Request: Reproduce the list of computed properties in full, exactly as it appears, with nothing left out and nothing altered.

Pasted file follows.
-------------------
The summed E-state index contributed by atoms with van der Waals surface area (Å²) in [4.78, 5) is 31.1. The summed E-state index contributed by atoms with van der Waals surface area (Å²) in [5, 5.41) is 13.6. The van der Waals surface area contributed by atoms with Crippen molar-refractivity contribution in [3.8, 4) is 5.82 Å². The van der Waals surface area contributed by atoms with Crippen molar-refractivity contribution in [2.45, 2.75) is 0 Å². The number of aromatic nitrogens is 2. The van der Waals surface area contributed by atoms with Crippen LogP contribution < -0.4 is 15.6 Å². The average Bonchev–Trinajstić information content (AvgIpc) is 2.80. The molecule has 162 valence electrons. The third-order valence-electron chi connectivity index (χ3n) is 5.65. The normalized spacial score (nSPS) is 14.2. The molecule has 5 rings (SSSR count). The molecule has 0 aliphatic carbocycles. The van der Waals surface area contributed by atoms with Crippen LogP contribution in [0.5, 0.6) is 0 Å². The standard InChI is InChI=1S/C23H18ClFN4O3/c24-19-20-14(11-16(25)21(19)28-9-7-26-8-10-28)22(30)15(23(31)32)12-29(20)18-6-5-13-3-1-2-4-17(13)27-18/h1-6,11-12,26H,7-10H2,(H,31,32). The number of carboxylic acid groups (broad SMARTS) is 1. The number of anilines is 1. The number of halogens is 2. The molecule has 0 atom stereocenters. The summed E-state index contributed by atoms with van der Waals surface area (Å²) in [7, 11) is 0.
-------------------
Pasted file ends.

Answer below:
The summed E-state index contributed by atoms with van der Waals surface area (Å²) in [4.78, 5) is 31.1. The summed E-state index contributed by atoms with van der Waals surface area (Å²) in [5, 5.41) is 13.6. The van der Waals surface area contributed by atoms with Crippen molar-refractivity contribution in [3.8, 4) is 5.82 Å². The van der Waals surface area contributed by atoms with Crippen molar-refractivity contribution in [2.45, 2.75) is 0 Å². The number of aromatic nitrogens is 2. The van der Waals surface area contributed by atoms with Crippen LogP contribution < -0.4 is 15.6 Å². The average Bonchev–Trinajstić information content (AvgIpc) is 2.80. The molecule has 162 valence electrons. The third-order valence-electron chi connectivity index (χ3n) is 5.65. The normalized spacial score (nSPS) is 14.2. The molecule has 5 rings (SSSR count). The molecule has 0 aliphatic carbocycles. The van der Waals surface area contributed by atoms with Crippen LogP contribution in [0.5, 0.6) is 0 Å². The standard InChI is InChI=1S/C23H18ClFN4O3/c24-19-20-14(11-16(25)21(19)28-9-7-26-8-10-28)22(30)15(23(31)32)12-29(20)18-6-5-13-3-1-2-4-17(13)27-18/h1-6,11-12,26H,7-10H2,(H,31,32). The number of carboxylic acid groups (broad SMARTS) is 1. The number of anilines is 1. The number of halogens is 2. The molecule has 0 atom stereocenters. The summed E-state index contributed by atoms with van der Waals surface area (Å²) in [7, 11) is 0.